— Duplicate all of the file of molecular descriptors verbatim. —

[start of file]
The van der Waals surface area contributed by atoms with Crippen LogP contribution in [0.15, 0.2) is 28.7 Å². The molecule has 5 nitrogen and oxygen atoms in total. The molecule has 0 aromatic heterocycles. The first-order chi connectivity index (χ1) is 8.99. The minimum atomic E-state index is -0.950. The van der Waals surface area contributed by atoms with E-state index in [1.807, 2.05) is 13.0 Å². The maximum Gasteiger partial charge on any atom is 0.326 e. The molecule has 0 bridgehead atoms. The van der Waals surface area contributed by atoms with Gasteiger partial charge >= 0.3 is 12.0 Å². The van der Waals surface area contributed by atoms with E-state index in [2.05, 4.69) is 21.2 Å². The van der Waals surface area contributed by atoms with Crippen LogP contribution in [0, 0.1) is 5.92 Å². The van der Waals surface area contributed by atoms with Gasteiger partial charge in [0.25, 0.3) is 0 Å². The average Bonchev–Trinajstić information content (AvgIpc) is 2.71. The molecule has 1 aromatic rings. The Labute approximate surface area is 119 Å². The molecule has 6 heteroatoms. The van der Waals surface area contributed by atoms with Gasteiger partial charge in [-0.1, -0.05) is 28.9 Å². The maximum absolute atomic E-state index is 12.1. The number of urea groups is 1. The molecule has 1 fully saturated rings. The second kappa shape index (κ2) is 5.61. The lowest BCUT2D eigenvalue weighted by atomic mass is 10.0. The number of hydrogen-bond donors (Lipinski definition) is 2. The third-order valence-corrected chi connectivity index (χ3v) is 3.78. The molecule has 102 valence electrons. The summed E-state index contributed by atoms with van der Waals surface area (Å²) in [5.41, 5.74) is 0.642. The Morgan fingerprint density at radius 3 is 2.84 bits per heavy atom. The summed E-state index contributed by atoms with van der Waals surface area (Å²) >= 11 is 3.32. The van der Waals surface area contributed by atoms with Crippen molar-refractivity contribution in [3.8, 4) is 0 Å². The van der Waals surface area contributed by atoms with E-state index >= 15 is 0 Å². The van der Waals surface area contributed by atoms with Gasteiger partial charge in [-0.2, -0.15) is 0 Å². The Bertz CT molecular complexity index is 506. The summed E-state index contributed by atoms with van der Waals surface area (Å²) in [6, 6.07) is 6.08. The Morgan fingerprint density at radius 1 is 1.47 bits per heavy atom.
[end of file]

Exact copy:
The van der Waals surface area contributed by atoms with Crippen LogP contribution in [0.15, 0.2) is 28.7 Å². The molecule has 5 nitrogen and oxygen atoms in total. The molecule has 0 aromatic heterocycles. The first-order chi connectivity index (χ1) is 8.99. The minimum atomic E-state index is -0.950. The van der Waals surface area contributed by atoms with E-state index in [1.807, 2.05) is 13.0 Å². The maximum Gasteiger partial charge on any atom is 0.326 e. The molecule has 0 bridgehead atoms. The van der Waals surface area contributed by atoms with Gasteiger partial charge >= 0.3 is 12.0 Å². The van der Waals surface area contributed by atoms with E-state index in [2.05, 4.69) is 21.2 Å². The van der Waals surface area contributed by atoms with Crippen LogP contribution in [0, 0.1) is 5.92 Å². The van der Waals surface area contributed by atoms with Gasteiger partial charge in [0.25, 0.3) is 0 Å². The average Bonchev–Trinajstić information content (AvgIpc) is 2.71. The molecule has 1 aromatic rings. The Labute approximate surface area is 119 Å². The molecule has 6 heteroatoms. The van der Waals surface area contributed by atoms with Gasteiger partial charge in [-0.1, -0.05) is 28.9 Å². The maximum absolute atomic E-state index is 12.1. The number of urea groups is 1. The molecule has 1 fully saturated rings. The second kappa shape index (κ2) is 5.61. The lowest BCUT2D eigenvalue weighted by atomic mass is 10.0. The number of hydrogen-bond donors (Lipinski definition) is 2. The third-order valence-corrected chi connectivity index (χ3v) is 3.78. The molecule has 102 valence electrons. The summed E-state index contributed by atoms with van der Waals surface area (Å²) in [5.41, 5.74) is 0.642. The Morgan fingerprint density at radius 3 is 2.84 bits per heavy atom. The summed E-state index contributed by atoms with van der Waals surface area (Å²) >= 11 is 3.32. The van der Waals surface area contributed by atoms with Crippen molar-refractivity contribution in [3.8, 4) is 0 Å². The van der Waals surface area contributed by atoms with E-state index >= 15 is 0 Å². The van der Waals surface area contributed by atoms with Gasteiger partial charge in [-0.2, -0.15) is 0 Å². The Bertz CT molecular complexity index is 506. The summed E-state index contributed by atoms with van der Waals surface area (Å²) in [6, 6.07) is 6.08. The Morgan fingerprint density at radius 1 is 1.47 bits per heavy atom.